Over the last four months she has blossomed from a 7 pound baby with floppy ears and a big belly to a 30-pound beauty with flying nun ears and classic boxer mannerisms. In the meantime, there were visits to animal behaviorists about potty training and separation anxiety and walking nicely on a leash. But we quickly realized how smart she was and that some of the early issues were just Lola having to overcome so much in her little young life – the dumpster and whoever put her entire family there, the shelter and now the separation from her mamma and siblings. I ask you, who among us would not have developed projectile diarrhea?
We went to two different puppy kindergartens. I wanted her to have rich and diverse early socialization experiences. You are never 8 weeks old again! And besides, I needed the support. Lola quickly distinguished herself in her puppy classes. You know how when you see cute young puppies when they meet other puppies they are kind of shy, maybe sniff a little and then retreat? Yeah, that wasn’t Lola. Put her with a group of puppies and she was off sniffing butts, rolling over to be sniffed, and then back up to lick faces and play a good game of tag. Or wrestling. Anything that required running around. A lot. When she licked too much and irritated a playmate, though, she quickly backed off, lay down and made amends. Then she was on to the next game. And size was no object. At 8 lbs, she would have gladly played with the big 80 pound lab puppies if the humans would have let her.
I realized this is what I got for picking the puppy that was jumping up and down and barking, “Pick me!! Pick me!!!” I wondered where her confidence came from and she has plenty of it – in herself and other humans and dogs. My itty bit childhood traumas seemed meaningless in comparison to being left in a dumpster. But really, aside from a bit of anxiety around garbage trucks, she seemed no worse for the wear. She seems endlessly optimistic about humans and loves everyone she meets. Even though I see her struggling to stay seated and keep her butt on the ground when she’s greeting new people on walks (oh, you can see how hard she trying to be good!!!), she still just wants to lick and lick and lick anyone she meets. And then gets into the downward facing dog invitation-to-play position. Even as her vet microchipped her and inflicted the vaccine pains of puppydom, she kept right on licking him, all the while seeming to say, “thank you. I love you. Ouch. Thank you, I love you. Thank you, I love you.” And as much as she loves me and loves to go for walks and play ball, it is obvious that she needs her peeps. The first thing she does when she goes out to the yard, is run to the fence to see if my neighbor's dogs are out to play. If she has to potty really badly, she’ll do it looking in their direction. She licks them through the fence, holds her leg up so they can get a better sniff of her butt and runs and runs and runs with them. She runs and plays another sixt hours a day 3 days a week with her play group dog buddies (it was either that or get her a playmate). She is a beautiful runner. Even when she plays the bestest game ever: digging up the landscape fabric and running round and round the yard with 30 feet of it it in her mouth. Even when she discovered a strip of loose dirt where I had pulled a dead bush and ran in place as she dug and dug and dug a whole so deep she almost could not climb out. All you could see sticking out was her butt. My friend told me for a minute she thought I had a wild pig in my backyard.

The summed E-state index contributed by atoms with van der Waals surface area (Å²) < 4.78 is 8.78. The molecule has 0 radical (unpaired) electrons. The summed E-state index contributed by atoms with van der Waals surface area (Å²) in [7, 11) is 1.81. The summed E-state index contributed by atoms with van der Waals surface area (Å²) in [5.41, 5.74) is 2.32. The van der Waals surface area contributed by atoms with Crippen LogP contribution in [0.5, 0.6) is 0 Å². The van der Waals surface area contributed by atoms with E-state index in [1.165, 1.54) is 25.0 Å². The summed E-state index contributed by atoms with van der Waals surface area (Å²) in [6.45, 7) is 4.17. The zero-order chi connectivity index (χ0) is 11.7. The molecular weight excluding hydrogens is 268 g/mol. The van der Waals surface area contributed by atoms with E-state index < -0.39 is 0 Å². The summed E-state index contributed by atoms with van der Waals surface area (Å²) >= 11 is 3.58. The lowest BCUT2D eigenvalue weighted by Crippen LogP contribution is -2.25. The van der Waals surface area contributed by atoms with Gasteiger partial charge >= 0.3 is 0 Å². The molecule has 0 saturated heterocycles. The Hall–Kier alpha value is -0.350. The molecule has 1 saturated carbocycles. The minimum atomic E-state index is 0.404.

As if to remind me she really is a gift from my brother, Lola’s favorite places have become Bruno’s recliner in the four season room. One of the purest pleasures was listening to Bruno breathe as we napped together on Sunday afternoons. Now I nap with Lola. Although she is till trying to win Eli over as a friend (at nine, really Eli is too dignified to play with a puppy), on two things they do agree: begging in the kitchen might be more successful if they do it together, and Bruno’s room—a room Eli never went into when Bruno was alive—is a really cool place to hang out.
No, Lola is not a medicine dog. She is not an old soul. I am beginning to wonder if this is her first go-round as a dog at all. It is not just that she is a puppy. She radiates the energy of a young, playful, enthusiastic spirit. She seems to think earth school is all about making friends and playing. And sleeping on really comfortable surfaces. She doesn’t let the haters get her down. She always tries to be friends and play, but if you don’t want to, she doesn’t hold it against you. Or against herself. She just goes off and seeks out another playmate.
And if I were Bruno trying to helping me find just the dog that I needed, I guess Lola would be just the ticket. I have lost so many loved ones in my life, there is a part of my heart that finds loving painful because I always imagine how much it will hurt when my loved one will eventually leave me. Lola is the first dog—the first being-- I have dared to let myself love fully in a long time. Lola forced me to not let the pain of loss keep me from letting new love in. She focused me on opening my heart when my heart was breaking with the loss of my brother. And if there’s one thing I have forgotten it’s how to play and make friends no matter what. Now that I think about it, that’s some pretty powerful medicine.
Note: I am currently on vacation in Hawaii. I am having a wonderful time but for the first time in my life I am feeling a bit homesick. It has made me grateful for my life and the beings (human and animal) I share it with. Among them is my dog Lola. Although I know she is fine, living at home with a friend who moved in to be with her, I miss her and her loving energy more than I could have imagined before she came into my life five months ago. When the shelter told me I might see signs of separation anxiety, I had no idea they were talking about me. I suppose the lesson she has taught me is that above all, it is important to keep loving. In her honor, a repost of one of my earliest OS entries. Aloha.